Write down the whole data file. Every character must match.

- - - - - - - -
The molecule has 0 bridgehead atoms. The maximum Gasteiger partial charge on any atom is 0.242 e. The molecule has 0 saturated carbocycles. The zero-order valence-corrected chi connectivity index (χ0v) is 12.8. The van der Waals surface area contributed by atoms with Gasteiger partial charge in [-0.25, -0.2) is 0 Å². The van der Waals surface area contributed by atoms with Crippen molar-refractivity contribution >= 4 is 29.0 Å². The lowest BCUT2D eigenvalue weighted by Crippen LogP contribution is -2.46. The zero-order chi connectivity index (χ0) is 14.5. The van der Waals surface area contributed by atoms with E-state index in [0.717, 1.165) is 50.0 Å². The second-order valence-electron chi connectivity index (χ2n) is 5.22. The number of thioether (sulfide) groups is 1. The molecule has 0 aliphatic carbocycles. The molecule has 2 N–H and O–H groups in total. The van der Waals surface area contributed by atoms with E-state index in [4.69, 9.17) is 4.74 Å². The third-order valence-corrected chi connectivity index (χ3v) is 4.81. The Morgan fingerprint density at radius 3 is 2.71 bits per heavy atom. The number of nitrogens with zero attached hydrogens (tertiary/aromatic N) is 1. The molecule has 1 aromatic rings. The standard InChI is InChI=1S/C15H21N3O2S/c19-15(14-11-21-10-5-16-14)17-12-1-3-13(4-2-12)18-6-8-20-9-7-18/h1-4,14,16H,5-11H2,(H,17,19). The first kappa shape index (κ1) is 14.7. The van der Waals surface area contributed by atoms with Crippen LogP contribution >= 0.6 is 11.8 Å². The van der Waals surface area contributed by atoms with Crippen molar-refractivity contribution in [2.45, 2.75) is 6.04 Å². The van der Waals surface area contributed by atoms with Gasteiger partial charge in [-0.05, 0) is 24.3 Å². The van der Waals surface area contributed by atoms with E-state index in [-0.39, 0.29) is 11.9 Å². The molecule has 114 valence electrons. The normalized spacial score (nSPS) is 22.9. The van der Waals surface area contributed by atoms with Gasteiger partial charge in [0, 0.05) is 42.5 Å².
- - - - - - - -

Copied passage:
The molecule has 0 bridgehead atoms. The maximum Gasteiger partial charge on any atom is 0.242 e. The molecule has 0 saturated carbocycles. The zero-order valence-corrected chi connectivity index (χ0v) is 12.8. The van der Waals surface area contributed by atoms with Gasteiger partial charge in [-0.25, -0.2) is 0 Å². The van der Waals surface area contributed by atoms with Crippen molar-refractivity contribution >= 4 is 29.0 Å². The lowest BCUT2D eigenvalue weighted by Crippen LogP contribution is -2.46. The zero-order chi connectivity index (χ0) is 14.5. The van der Waals surface area contributed by atoms with E-state index in [0.717, 1.165) is 50.0 Å². The second-order valence-electron chi connectivity index (χ2n) is 5.22. The number of thioether (sulfide) groups is 1. The molecule has 0 aliphatic carbocycles. The molecule has 2 N–H and O–H groups in total. The van der Waals surface area contributed by atoms with E-state index in [4.69, 9.17) is 4.74 Å². The third-order valence-corrected chi connectivity index (χ3v) is 4.81. The Morgan fingerprint density at radius 3 is 2.71 bits per heavy atom. The number of nitrogens with zero attached hydrogens (tertiary/aromatic N) is 1. The molecule has 1 aromatic rings. The standard InChI is InChI=1S/C15H21N3O2S/c19-15(14-11-21-10-5-16-14)17-12-1-3-13(4-2-12)18-6-8-20-9-7-18/h1-4,14,16H,5-11H2,(H,17,19). The first kappa shape index (κ1) is 14.7. The van der Waals surface area contributed by atoms with Crippen LogP contribution >= 0.6 is 11.8 Å². The van der Waals surface area contributed by atoms with Crippen molar-refractivity contribution in [2.45, 2.75) is 6.04 Å². The van der Waals surface area contributed by atoms with Gasteiger partial charge in [-0.05, 0) is 24.3 Å². The van der Waals surface area contributed by atoms with E-state index in [-0.39, 0.29) is 11.9 Å². The molecule has 114 valence electrons. The normalized spacial score (nSPS) is 22.9. The van der Waals surface area contributed by atoms with Gasteiger partial charge in [0, 0.05) is 42.5 Å².